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US kids dropping vaping and smoking

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American teenagers are turning away from e-cigarettes, sparking fresh hopes that youth smoking in the United States could be on the decline.

Overall tobacco use dropped among teenagers last year, but the use of e-cigarettes fell dramatically, according to the Centers for Disease Control and Prevention’s annual report on youth and tobacco.

The report found that 11.3 per cent of high school students used e-cigarettes in 2016, compared with 16 per cent the year before. It is the first drop recorded.

Only 8 per cent of high school students smoked cigarettes last year.

Just over 20 per cent said they had used “any tobacco product”. That includes cigarettes, cigars, pipes, chewing tobacco and small, leaf-wrapped cigarettes, as well as e-cigarettes.

Both percentages are the lowest on record.

President of the non-profit Campaign for Tobacco-Free Kids, Matthew Myers, described the results as “unimaginable, extraordinary progress” and said almost 30 per cent of young people smoked cigarettes in 2000.

“This is a change of a cosmic nature that has the potential to dramatically impact lung cancer, heart disease, asthma and other problems,” he said.

But with the Trump administration already delaying enforcement of some tobacco regulations, health agencies are concerned there could be a weakening of the rules about the use and sale of e-cigarettes and other tobacco-related products.

Fears are that any such moves could reverse the progress being made in encouraging teenagers to resist the smoking habit.

Robin Koval, chief executive of Truth Initiative, a non-government organisation focussing on tobacco use by young people, said the new report suggested Americans could be “well on our way to finishing smoking for good”.

She said the rapid decline in e-cigarettes among teenagers suggested much of their use had been experimental and that the current offering of products was less appealing than it had once been.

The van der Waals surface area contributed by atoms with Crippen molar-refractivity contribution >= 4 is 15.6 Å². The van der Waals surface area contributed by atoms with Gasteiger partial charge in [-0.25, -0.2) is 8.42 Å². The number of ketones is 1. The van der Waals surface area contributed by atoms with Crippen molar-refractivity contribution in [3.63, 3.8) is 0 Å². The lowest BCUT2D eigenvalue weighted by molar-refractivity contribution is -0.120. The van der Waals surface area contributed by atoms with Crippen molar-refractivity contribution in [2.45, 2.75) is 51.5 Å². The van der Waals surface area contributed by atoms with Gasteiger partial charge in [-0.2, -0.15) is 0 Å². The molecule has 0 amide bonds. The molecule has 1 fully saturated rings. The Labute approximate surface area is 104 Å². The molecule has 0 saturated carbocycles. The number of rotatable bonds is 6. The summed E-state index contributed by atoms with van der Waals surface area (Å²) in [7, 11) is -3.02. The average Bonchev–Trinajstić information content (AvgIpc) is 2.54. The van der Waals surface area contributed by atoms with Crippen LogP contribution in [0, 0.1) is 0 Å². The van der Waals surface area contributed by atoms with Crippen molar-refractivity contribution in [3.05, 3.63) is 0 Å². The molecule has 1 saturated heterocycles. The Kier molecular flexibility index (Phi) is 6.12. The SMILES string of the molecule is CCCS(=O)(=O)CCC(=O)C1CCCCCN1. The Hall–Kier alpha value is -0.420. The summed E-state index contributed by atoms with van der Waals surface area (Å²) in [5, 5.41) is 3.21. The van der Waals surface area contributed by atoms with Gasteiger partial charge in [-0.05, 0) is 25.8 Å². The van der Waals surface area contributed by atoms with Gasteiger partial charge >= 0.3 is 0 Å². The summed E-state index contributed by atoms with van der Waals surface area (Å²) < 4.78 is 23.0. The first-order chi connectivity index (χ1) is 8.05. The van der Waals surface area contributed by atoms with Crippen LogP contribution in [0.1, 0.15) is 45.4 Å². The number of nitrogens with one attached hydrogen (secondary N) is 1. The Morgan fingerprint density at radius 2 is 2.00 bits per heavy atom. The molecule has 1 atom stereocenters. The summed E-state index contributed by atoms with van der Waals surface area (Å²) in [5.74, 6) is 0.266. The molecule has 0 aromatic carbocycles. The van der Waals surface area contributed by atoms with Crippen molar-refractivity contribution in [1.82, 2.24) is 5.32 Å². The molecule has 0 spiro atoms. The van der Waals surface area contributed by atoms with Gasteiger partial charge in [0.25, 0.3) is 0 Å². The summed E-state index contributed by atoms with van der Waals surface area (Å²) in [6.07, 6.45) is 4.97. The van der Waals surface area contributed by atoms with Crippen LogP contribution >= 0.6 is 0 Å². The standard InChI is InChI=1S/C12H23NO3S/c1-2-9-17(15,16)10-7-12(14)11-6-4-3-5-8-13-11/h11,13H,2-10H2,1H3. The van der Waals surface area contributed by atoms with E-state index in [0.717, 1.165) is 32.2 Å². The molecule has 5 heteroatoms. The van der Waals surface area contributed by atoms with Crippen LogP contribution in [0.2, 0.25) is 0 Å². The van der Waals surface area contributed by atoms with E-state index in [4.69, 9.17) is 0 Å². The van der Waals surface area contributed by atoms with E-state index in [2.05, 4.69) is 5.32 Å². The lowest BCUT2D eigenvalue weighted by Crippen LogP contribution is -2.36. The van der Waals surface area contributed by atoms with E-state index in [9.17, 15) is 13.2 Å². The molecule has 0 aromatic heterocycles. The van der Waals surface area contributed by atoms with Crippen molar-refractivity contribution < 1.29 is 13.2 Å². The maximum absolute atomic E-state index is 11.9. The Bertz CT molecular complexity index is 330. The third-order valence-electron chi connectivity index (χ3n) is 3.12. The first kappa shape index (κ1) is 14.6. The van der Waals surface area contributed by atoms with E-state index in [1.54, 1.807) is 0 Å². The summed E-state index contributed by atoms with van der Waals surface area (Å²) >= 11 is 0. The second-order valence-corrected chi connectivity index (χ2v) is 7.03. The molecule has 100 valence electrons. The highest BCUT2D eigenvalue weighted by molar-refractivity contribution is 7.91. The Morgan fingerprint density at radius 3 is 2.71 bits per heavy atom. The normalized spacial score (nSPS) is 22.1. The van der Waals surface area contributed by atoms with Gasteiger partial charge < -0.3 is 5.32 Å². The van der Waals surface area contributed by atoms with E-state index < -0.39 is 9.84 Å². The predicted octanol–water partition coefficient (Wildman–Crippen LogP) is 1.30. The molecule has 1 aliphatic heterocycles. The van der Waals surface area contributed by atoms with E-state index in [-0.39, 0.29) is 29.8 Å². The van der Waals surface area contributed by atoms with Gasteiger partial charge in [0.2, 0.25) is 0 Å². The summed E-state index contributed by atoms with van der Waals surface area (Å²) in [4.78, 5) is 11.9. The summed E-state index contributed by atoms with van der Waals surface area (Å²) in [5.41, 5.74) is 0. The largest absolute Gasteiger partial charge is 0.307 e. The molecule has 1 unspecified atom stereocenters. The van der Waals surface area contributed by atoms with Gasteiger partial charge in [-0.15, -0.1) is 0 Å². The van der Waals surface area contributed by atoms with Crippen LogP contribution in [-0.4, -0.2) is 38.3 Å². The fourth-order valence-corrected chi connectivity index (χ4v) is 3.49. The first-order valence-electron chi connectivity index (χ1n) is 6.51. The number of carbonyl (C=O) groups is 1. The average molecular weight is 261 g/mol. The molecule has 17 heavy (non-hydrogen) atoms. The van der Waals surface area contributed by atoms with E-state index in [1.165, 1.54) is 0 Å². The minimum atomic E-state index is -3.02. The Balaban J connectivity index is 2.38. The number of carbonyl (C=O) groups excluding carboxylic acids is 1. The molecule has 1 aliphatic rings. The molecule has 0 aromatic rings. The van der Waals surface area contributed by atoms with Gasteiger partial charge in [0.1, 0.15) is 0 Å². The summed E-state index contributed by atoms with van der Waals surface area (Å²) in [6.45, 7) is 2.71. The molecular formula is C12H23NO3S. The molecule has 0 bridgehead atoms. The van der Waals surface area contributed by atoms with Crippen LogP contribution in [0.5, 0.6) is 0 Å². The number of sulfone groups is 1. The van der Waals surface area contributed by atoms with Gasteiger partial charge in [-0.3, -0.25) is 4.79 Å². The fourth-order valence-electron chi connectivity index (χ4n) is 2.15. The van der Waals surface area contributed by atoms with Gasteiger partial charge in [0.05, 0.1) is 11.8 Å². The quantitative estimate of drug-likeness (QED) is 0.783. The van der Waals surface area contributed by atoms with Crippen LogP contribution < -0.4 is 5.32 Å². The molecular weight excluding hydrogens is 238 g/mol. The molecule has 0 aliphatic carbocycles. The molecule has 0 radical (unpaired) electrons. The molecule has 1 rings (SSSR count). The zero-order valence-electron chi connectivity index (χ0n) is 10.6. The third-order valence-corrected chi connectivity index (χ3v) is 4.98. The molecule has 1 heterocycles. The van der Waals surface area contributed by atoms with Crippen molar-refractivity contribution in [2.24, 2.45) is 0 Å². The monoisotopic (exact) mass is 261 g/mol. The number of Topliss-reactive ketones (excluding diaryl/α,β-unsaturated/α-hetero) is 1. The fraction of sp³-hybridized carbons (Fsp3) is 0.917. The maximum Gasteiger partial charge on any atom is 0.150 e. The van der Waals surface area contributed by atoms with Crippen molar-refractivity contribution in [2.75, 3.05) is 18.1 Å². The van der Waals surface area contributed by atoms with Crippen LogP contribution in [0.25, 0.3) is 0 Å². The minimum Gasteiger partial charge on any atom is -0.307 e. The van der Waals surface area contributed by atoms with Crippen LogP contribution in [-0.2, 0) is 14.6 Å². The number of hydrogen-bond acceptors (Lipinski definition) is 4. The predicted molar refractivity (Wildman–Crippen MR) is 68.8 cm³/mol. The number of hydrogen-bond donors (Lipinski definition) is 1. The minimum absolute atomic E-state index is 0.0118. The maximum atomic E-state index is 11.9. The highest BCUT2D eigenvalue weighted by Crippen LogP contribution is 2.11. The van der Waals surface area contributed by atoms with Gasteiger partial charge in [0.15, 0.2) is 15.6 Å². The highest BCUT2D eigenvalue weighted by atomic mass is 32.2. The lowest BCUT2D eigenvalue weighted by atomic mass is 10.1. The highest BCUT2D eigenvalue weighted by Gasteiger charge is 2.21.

Senior author of the CDC report, Brian King, said the decrease in e-cigarette use was likely a result of several factors, including efforts by the government and public health groups to educate young people about possible hazards of the products.

He said that while e-cigarettes don’t contain some of the harmful substances in conventional cigarettes, the inhaled vapour usually contains nicotine, which is highly addictive and can harm the adolescent brain, as well as ultrafine particulates and heavy metals.

Mr King also said declines in tobacco use could be due to increases in State and local tobacco taxes.

He added that the inclusion of e-cigarettes in anti-smoking rules banning smoking in restaurants and bars could also be contributing to the decline in the use of the products.

The US Government and a number of non-government organisations have mounted effective campaigns warning about the dangers of smoking.

The Food and Drug Administration stamped its authority on the regulation of e-cigarettes in 2016. But in May this year, it delayed for three months the enforcement of some regulations.

The delay came as the vaping and tobacco industries launched a forceful and strategic effort to wind back, through both legislation and litigation, the FDA regulations.

Chris Johnson

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